The Right To Be Proud
Happy Pride month!
I can’t make it to my local Pride parade this year because I have to travel for work. I’m bummed about it, but what I love about the LGBTQ+ community is that it’s really strong online, so I can still connect with people across the country.
I identify as bisexual/queer and have been publicly out for about two years. I actually wrote about coming out for HelloGiggles last year. Two years ago was also the tragic Pulse shooting that took the lives of 49 LGBTQ+ people. When it happened, I wrote a little essay for myself, because I was shocked for days afterwards. Here is an excerpt from it:
“I have never felt so connected and deeply impacted by a mass shooting. I am a white, cisgendered queer woman who has been lucky to experience minimal first-hand discrimination. My heart is heavy with pain for those in the LGBTQ+ community who have been impacted by this tragedy, either personally or from a distance like myself. Our peers deserve better.
LGBT+ people have safe spaces like Pride and gay clubs for a reason. We are carving out a place in this world free of hate where we can celebrate who we are. If that doesn’t make sense to you, it’s because you don’t need a designated safe space to hold hands with or kiss the person you love. This awful tragedy is not dissimilar to a shooting in a place of worship. Killing people in a place that they thought was perfect for them to be the most honest versions of themselves, a place that provides them comfort.
I have always mourned the loss of innocent people to gun violence. But for the first time, it’s personal for me. I now understand how prayers and love and social media posts of support are nowhere near enough. That the kind words of people removed from the situation and the community, while wonderful, do nothing to reassure me that I will ever be completely safe again in this world. I feel helpless thinking of how easy it is for a homophobic, racist domestic abuser to acquire a gun. I think of people in my life who are queer - my roommate and her girlfriend, my father’s cousin, one of my sixth grade teachers, former high school classmates, many friends I’ve made in college - and feel physically sick at the idea of someone like the Orlando shooter ending their lives.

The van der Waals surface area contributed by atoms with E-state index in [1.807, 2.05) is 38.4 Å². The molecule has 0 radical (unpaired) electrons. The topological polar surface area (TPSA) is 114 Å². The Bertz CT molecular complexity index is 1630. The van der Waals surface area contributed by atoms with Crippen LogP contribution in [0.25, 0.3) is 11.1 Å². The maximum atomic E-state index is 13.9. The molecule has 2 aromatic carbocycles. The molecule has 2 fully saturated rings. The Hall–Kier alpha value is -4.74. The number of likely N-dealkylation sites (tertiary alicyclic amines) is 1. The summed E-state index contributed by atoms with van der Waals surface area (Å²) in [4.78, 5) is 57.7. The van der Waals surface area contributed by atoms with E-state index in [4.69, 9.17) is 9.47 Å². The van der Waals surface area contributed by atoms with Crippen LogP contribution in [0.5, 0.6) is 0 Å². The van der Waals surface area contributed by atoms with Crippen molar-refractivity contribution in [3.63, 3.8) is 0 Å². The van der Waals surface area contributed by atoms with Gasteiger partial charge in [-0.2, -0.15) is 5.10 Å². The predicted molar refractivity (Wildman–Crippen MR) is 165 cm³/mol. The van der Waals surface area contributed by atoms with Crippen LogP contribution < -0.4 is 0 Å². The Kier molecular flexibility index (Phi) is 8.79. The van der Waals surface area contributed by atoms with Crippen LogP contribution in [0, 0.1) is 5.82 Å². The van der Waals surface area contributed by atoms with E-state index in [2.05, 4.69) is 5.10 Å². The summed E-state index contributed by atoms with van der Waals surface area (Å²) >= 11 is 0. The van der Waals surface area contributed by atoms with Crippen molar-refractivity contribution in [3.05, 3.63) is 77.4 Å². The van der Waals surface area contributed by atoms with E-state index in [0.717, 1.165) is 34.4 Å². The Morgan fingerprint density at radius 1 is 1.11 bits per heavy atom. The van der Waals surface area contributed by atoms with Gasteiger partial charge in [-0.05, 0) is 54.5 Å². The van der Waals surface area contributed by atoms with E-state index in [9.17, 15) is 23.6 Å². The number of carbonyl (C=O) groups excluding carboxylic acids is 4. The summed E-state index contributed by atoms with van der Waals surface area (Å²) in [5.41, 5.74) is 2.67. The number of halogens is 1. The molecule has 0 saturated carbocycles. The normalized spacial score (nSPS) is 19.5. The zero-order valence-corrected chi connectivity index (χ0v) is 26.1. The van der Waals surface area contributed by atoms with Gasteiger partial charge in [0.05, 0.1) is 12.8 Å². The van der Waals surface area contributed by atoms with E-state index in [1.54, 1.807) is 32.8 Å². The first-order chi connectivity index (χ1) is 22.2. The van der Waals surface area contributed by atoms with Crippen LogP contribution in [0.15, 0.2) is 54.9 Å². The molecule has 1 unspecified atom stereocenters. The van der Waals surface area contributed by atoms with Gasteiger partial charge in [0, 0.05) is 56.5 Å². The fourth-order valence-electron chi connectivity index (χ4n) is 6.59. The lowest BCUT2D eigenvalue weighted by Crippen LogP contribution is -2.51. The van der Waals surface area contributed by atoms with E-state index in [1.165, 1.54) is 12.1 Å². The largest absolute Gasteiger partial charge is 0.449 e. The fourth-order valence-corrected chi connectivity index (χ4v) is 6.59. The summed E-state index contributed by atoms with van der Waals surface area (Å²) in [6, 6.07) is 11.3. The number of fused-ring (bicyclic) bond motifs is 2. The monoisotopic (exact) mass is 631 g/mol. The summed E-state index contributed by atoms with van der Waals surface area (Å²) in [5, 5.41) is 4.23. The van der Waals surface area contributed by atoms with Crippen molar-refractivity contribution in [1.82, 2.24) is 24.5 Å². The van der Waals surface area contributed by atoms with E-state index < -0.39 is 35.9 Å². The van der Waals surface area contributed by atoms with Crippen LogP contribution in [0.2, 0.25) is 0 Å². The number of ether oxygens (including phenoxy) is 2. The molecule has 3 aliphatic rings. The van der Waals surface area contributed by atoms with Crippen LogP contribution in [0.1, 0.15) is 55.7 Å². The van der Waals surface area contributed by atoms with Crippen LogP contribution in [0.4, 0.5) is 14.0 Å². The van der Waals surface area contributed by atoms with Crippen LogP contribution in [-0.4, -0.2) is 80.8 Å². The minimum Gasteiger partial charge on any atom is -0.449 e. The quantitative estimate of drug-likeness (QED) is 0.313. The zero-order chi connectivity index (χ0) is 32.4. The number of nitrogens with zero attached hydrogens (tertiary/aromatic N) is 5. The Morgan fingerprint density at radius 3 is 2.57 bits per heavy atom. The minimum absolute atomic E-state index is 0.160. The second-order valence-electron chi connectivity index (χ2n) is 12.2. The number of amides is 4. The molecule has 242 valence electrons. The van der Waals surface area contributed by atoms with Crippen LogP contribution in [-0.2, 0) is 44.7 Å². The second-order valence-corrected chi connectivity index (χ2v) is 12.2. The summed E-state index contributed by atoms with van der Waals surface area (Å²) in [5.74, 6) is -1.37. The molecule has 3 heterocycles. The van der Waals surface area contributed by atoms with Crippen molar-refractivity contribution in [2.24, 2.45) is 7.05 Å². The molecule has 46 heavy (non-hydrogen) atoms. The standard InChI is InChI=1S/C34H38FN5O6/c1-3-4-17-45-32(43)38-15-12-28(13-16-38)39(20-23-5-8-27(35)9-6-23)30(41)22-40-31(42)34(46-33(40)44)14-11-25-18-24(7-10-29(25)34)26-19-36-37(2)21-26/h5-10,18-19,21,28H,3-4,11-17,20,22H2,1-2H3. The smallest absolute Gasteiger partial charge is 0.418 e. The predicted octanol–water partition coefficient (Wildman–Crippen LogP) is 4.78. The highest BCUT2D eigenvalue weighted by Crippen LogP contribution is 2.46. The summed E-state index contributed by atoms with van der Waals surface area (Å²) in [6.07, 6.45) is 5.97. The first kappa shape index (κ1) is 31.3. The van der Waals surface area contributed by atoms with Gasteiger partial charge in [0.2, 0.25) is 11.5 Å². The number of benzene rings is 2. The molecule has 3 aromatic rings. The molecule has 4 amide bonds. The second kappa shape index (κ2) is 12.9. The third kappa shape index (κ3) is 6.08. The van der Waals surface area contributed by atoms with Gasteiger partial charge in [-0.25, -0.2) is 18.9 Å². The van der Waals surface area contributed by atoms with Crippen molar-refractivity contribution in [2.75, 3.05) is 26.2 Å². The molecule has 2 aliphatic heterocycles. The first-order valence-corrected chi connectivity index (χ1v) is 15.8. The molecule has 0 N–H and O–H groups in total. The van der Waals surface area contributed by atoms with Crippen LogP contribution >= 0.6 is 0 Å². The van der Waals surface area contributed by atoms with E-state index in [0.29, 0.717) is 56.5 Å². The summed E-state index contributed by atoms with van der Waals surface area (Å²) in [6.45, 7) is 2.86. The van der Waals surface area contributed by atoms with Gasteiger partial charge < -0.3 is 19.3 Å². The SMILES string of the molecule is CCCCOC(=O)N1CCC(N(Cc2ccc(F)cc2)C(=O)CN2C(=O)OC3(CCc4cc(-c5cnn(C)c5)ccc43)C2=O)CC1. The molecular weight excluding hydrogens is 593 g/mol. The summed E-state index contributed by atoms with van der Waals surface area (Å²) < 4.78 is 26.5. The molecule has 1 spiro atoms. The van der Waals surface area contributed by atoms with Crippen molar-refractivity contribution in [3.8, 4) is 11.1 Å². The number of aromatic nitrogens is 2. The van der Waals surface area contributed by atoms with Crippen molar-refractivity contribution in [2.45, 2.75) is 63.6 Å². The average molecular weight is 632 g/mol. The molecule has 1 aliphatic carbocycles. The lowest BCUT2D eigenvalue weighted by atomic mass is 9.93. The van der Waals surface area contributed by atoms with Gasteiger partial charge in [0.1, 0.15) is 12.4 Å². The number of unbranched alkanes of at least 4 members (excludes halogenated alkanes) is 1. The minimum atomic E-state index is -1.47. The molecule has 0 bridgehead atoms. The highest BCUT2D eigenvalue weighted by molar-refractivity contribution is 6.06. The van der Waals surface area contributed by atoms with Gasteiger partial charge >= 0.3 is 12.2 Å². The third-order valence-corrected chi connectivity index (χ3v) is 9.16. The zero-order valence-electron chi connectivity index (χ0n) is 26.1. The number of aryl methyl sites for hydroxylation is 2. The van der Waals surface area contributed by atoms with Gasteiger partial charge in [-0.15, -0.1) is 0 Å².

I am weary. It took me a while to comes to terms with my sexuality, to figure out who I was and find a place I felt that I fit in. I don’t want to live my life in fear or hide who I am and try to pass for straight, because I am not. I want to be proud, I want to go to Pride events and to gay nightclubs and bars. I am bisexual and I want to have the right to exist without persecution.”
That was in 2016. Long before Parkland. It was supposed to be the shooting that finally changed the conversation, but of course it wasn’t.
On a happier note, one of the amazing things about the LGBTQ+ community is that we are fighters and we love to stick it to those who try to keep us down. We are fierce, in every sense of the word.
I took these photos (well, my lovely sister was my photographer) with the kickass Hayley Kiyoko TwentyGayteen flag I bought when I bought her album this year. There are a few LGBTQ+ musicians who have been important in my coming out process, but Hayley is at the top. When I first discovered “Girls Like Girls,” I felt so valid in my identity. The lyric “Girls like girls like boys do, nothing new,” caused something in me to click and suddenly it was all so clear. I felt so sure of who I was. I liked girls.
No one has simplified it down like that before. No confusion, no “I kissed a girl and knew I liked girls.” Just, “it’s nothing new or special.” I recently saw Hayley Kiyoko live and when she sang “Girls Like Girls,” the entire audience sang along. Being in that room full of queer women was the most incredible, affirming experience. It was magic.
I celebrate my queerness out loud every damn day of the year now that I’m out. But having a month for LGBTQ+ folks is pretty awesome too.
If you’re not in the community, please support us year round. Donate to charities, call people out when they’re being homophobic/transphobic. Everyone on this planet should have the right to be proud of who we are 💖